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Clinton calls Americans 'impatient' about economic recovery

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FILE: Oct. 19, 2012: Former President Bill Clinton speaks at a rally endorsing Reps. Louise Slaughter and Kathy Hochul in Rochester, N.Y.AP

Former President Bill Clinton said Friday that President Barack Obama is facing a tough re-election race because "impatient" Americans haven't fully recognized an economy on the mend.

Campaigning for Obama in Green Bay, Wis., Clinton urged voters to stay the course as more signs of a recovery sink in. Clinton said voters should judge Obama on the past three years, in which private sector job growth has made up for lost ground.

"This shouldn't be a race," Clinton said. "The only reason it is, is because Americans are impatient on things not made before yesterday and they don't understand why the economy is not totally hunky-dory again."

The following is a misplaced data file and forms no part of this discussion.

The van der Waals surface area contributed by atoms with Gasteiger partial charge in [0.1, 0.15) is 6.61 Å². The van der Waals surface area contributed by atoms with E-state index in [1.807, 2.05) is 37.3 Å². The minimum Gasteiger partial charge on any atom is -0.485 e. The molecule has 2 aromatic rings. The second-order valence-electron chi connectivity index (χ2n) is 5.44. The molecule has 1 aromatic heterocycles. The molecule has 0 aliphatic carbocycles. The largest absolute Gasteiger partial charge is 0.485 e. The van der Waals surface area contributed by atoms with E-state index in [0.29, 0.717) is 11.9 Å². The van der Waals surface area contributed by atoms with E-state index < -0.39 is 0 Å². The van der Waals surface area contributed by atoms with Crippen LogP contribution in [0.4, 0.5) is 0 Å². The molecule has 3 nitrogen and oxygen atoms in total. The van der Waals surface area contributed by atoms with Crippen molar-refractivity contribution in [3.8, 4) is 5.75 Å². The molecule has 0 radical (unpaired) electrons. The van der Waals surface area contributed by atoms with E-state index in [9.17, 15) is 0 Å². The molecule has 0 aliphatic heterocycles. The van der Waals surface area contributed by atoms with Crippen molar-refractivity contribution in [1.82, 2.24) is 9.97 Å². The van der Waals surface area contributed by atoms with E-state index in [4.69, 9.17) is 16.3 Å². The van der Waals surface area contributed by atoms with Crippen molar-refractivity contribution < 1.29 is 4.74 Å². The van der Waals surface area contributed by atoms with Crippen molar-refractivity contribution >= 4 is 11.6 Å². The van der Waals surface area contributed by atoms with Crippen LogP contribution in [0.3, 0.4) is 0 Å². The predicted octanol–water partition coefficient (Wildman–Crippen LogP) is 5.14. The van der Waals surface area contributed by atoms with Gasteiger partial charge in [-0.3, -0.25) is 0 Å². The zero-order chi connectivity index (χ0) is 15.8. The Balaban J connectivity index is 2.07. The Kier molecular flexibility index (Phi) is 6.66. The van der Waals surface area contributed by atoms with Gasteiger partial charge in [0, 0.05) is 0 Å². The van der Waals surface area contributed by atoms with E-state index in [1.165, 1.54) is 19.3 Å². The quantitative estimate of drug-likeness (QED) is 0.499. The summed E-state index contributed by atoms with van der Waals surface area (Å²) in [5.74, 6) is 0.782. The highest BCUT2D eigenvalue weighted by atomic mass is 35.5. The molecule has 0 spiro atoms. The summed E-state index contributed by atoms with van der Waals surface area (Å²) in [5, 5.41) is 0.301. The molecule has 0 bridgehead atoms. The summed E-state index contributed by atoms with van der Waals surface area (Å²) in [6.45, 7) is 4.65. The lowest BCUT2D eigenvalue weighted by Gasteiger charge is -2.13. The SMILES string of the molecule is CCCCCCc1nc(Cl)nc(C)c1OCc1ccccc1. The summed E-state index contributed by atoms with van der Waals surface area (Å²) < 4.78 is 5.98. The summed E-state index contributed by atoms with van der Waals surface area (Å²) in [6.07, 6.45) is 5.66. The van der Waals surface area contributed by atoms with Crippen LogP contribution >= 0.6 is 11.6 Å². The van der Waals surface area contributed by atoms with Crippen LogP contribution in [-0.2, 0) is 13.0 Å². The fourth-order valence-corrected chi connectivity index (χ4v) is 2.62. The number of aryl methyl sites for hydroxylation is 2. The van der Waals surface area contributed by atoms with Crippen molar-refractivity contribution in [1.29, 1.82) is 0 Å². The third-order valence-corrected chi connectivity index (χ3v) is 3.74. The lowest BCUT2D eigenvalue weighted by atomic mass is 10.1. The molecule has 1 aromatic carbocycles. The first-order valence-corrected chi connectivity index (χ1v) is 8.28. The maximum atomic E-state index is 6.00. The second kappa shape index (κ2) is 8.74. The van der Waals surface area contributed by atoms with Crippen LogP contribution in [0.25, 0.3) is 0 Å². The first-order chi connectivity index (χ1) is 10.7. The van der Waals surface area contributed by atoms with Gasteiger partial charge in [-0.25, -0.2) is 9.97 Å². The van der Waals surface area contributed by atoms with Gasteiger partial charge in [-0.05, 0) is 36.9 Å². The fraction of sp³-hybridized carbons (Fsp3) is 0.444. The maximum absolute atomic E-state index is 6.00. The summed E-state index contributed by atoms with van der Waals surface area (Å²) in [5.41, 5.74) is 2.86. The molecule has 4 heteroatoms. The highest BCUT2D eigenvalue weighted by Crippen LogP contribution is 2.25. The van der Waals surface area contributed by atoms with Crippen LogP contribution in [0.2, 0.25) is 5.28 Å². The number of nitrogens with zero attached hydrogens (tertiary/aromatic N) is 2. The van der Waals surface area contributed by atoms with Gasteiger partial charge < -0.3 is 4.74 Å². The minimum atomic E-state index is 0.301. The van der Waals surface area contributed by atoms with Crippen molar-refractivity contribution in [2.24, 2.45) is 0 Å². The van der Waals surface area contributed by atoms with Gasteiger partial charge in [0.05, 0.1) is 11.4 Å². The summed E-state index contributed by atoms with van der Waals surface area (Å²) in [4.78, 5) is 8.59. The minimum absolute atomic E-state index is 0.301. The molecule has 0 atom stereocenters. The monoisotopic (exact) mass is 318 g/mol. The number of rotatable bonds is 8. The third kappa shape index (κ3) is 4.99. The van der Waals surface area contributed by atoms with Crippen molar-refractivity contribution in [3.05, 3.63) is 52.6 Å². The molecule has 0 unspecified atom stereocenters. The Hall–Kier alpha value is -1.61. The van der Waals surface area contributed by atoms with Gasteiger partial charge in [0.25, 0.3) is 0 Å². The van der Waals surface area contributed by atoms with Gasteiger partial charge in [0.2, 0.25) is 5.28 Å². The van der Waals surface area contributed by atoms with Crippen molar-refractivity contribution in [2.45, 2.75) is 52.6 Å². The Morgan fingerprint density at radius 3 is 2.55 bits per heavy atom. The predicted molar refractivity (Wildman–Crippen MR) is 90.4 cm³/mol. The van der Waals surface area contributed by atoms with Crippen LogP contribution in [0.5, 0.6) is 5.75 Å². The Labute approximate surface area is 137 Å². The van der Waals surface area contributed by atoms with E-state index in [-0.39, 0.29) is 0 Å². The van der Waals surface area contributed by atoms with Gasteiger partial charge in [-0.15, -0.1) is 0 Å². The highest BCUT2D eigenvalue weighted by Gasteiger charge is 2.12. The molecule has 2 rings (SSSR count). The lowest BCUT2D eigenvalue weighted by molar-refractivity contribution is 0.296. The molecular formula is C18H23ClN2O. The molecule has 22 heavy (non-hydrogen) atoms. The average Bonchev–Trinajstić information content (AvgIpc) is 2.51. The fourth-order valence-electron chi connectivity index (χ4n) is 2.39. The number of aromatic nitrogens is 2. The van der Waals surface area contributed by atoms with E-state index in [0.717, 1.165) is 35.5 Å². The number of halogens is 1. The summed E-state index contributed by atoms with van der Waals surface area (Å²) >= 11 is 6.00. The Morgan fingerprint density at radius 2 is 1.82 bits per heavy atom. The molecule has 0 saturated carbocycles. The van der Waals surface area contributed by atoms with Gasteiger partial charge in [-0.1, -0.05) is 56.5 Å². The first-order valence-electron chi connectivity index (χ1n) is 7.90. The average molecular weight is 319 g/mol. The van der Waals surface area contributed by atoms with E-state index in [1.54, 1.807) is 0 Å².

The former president said Obama's difficulty in his race with Republican challenger Mitt Romney is that "people don't feel it yet" even as the unemployment rate ticks down and the manufacturing sector perks up. Clinton said Obama deserves credit for stabilizing a situation that saw the country hemorrhage jobs well into his first year.

"Gov. Romney acts like from the minute the president took his hand off the Bible he was responsible for every lost job," Clinton said.

Everywhere he goes, Romney argues that the tepid recovery is grounds for a change. The shape of the economy consistently tops lists of voter concerns.

A local police official said 2,200 turned out to hear Clinton at a college fieldhouse. Clinton won Wisconsin in both of his presidential campaigns.

Republicans think they can flip the state, which hasn't gone to them since 1984. Wisconsin Rep. Paul Ryan is on Romney's ticket and has campaigned heavily in the state in the past few months.